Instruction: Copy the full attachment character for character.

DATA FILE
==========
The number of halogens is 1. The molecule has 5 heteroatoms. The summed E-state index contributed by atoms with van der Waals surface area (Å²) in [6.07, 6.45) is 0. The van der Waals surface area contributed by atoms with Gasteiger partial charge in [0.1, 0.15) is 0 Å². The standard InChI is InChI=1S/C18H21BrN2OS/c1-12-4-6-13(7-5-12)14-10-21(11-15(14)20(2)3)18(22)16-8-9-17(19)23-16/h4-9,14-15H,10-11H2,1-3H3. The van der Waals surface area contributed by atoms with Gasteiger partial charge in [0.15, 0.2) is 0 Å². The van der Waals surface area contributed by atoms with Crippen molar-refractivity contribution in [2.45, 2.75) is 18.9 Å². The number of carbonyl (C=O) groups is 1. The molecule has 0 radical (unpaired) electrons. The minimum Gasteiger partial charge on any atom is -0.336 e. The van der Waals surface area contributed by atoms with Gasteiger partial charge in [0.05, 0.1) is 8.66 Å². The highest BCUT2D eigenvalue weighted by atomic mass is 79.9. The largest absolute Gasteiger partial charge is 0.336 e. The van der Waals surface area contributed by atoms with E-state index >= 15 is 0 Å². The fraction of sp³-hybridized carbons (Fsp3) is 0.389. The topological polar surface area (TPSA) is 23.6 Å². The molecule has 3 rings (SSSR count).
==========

The number of halogens is 1. The molecule has 5 heteroatoms. The summed E-state index contributed by atoms with van der Waals surface area (Å²) in [6.07, 6.45) is 0. The van der Waals surface area contributed by atoms with Gasteiger partial charge in [0.1, 0.15) is 0 Å². The standard InChI is InChI=1S/C18H21BrN2OS/c1-12-4-6-13(7-5-12)14-10-21(11-15(14)20(2)3)18(22)16-8-9-17(19)23-16/h4-9,14-15H,10-11H2,1-3H3. The van der Waals surface area contributed by atoms with Gasteiger partial charge in [0.15, 0.2) is 0 Å². The van der Waals surface area contributed by atoms with Crippen molar-refractivity contribution in [2.45, 2.75) is 18.9 Å². The number of carbonyl (C=O) groups is 1. The molecule has 0 radical (unpaired) electrons. The minimum Gasteiger partial charge on any atom is -0.336 e. The van der Waals surface area contributed by atoms with Gasteiger partial charge in [0.05, 0.1) is 8.66 Å². The highest BCUT2D eigenvalue weighted by atomic mass is 79.9. The largest absolute Gasteiger partial charge is 0.336 e. The van der Waals surface area contributed by atoms with E-state index >= 15 is 0 Å². The fraction of sp³-hybridized carbons (Fsp3) is 0.389. The topological polar surface area (TPSA) is 23.6 Å². The molecule has 3 rings (SSSR count).